The performing women… represent professions, identities, and cultural repertoires that flourished under, and were indelibly associated with, a feudal order, but which were delegitimized, marginalized, even excised from the self-­definitions and constitutive narratives of the new Indian nation. “Women performers,” Singh notes, “were kept out of the frame of the nation in the making” (see epigraph; 2007: 94). By focusing on protagonists who belong to professions and identities that are devalued and marginalized in the new Indian nation, these three later films, I argue, “unsettle” (Singh’s term) the processes through which the Indian nation constituted itself, thereby also unsettling an unambiguously negative assessment of feudal social and cultural arrangements. Thus, [these] films undertake a more fundamental interrogation regarding India’s nation-­ formation itself – what the nation deliberately excludes in order to become a nation.

Sardari Begum. Directed by Shyam Benegal. Plus Films, 1996.

Sardari Begum follows Tehzeeb, a young reporter covering the story of Sardari Begum, a popular singer and courtesan killed during a riot stemming from Muslim-Hindu tensions in Delhi. When Tehzeeb discovers her father among the mourners at Sardari Begum’s funeral, she comes to learn that the singer was her aunt, who was disowned by her family for learning music from a courtesan/sex worker—a dishonorable practice.

Despite resistance from her father (who despises Sardari Begum for being a courtesan) and her editor (who insists the story wouldn’t gain reader interest), Tehzeeb insists on covering Sardari Begum’s life story—not merely the violence that surrounded her death, and throughout the movie, audiences learn about the string of devious and exploitative men who have endangered Sardari throughout her life, the loving man she almost married, and her estranged daughter.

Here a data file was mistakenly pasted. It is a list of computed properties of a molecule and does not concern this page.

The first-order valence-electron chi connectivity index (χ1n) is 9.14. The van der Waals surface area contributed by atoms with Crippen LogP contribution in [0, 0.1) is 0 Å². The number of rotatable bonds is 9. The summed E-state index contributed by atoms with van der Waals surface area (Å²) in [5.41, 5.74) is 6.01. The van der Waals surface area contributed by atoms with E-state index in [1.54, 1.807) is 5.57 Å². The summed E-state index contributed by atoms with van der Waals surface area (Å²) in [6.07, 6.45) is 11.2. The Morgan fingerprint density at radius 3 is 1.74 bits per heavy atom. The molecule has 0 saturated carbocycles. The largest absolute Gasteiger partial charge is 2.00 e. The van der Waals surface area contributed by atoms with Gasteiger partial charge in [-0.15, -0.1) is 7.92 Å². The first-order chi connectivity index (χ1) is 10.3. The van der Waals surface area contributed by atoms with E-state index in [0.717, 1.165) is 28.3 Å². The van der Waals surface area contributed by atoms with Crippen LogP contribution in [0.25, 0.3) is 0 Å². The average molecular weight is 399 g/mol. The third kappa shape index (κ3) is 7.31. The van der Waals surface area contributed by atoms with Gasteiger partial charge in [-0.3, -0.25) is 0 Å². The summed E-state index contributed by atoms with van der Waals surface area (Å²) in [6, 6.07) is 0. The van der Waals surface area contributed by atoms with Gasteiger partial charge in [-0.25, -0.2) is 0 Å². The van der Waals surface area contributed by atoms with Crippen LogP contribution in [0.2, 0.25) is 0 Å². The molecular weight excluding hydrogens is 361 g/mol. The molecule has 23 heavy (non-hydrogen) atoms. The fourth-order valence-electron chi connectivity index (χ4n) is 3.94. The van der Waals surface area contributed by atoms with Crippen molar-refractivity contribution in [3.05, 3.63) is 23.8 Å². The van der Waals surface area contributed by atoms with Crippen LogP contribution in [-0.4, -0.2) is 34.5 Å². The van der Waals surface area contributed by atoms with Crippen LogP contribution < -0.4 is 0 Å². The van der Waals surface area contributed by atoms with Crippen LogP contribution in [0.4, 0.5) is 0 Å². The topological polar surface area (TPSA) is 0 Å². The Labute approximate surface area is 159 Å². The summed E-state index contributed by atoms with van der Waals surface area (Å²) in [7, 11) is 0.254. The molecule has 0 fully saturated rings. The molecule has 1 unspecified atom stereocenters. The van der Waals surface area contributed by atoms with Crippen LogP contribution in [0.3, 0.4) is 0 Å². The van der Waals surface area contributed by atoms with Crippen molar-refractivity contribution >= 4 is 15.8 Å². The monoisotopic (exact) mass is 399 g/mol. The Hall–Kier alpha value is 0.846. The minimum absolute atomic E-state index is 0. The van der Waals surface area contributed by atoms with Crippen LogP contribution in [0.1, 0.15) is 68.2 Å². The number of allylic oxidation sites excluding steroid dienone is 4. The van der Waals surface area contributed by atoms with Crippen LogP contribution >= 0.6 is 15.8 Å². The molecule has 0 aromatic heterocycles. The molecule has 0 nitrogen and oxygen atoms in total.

Please Note

  • This film presents an intricate history of Sardari, and in doing so, resists conforming to stereotypes (whether complimentary or disparaging). We at Courtesans of India encourage our readers to watch the full film, because our condensed notes below cannot capture the representation’s complexity.
  • A thorough analysis of the representation of Sardari Begum in this film requires understanding of the historical and contemporary treatment of “Performing Women”/”Public Women” in India—a broad category that groups and marginalizes singers, courtesans, sex workers, nautch girls, and more. Dr. Nandi Bhatia has written an excellent book on the topic, specifically as it pertains to theatre and dissent.

Questions to Consider

  • Sardari Begum is a thumri singer, but is she a courtesan? Is she a nautch girl? Is she a sex worker? Why do some characters speak about her as if she is? Where do these categories diverge? Where do they overlap?
  • Is the audience exposed to any other performing women? Are we encouraged to view performing women (including thumri singers, courtesans, nautch girls, etc.) as generally good and talented, or only certain types? Is Sardari Begum the exception or the norm?
  • What does this film do with the trope of the deceptive courtesan who profits from unsuspecting men?
  • In what ways do Sardari Begum and Tehzeeb try to emancipate themselves and those around them from the confines of their subject position? Do they succeed? Why or why not? Is emancipation possible?
  • Is Sardari Begum a strong-minded activist? Is she a contributor to her daughter’s oppression? Can she be both?
  • Can we, the audience, forgive Sardari Begum for pushing her daughter into her own career and away from the marriage she desires? Can we forgive the mother lambasted by Sardari Begum for refusing a non-Muslim husband for her daughter? Which of these mothers were trying to protect their daughters? Which were trying to control their daughters? Can it be both?
  • Why is it significant that Sardari Begum is dead throughout the film? Who is telling her story? Who is interpreting it? Is Sardari voiceless?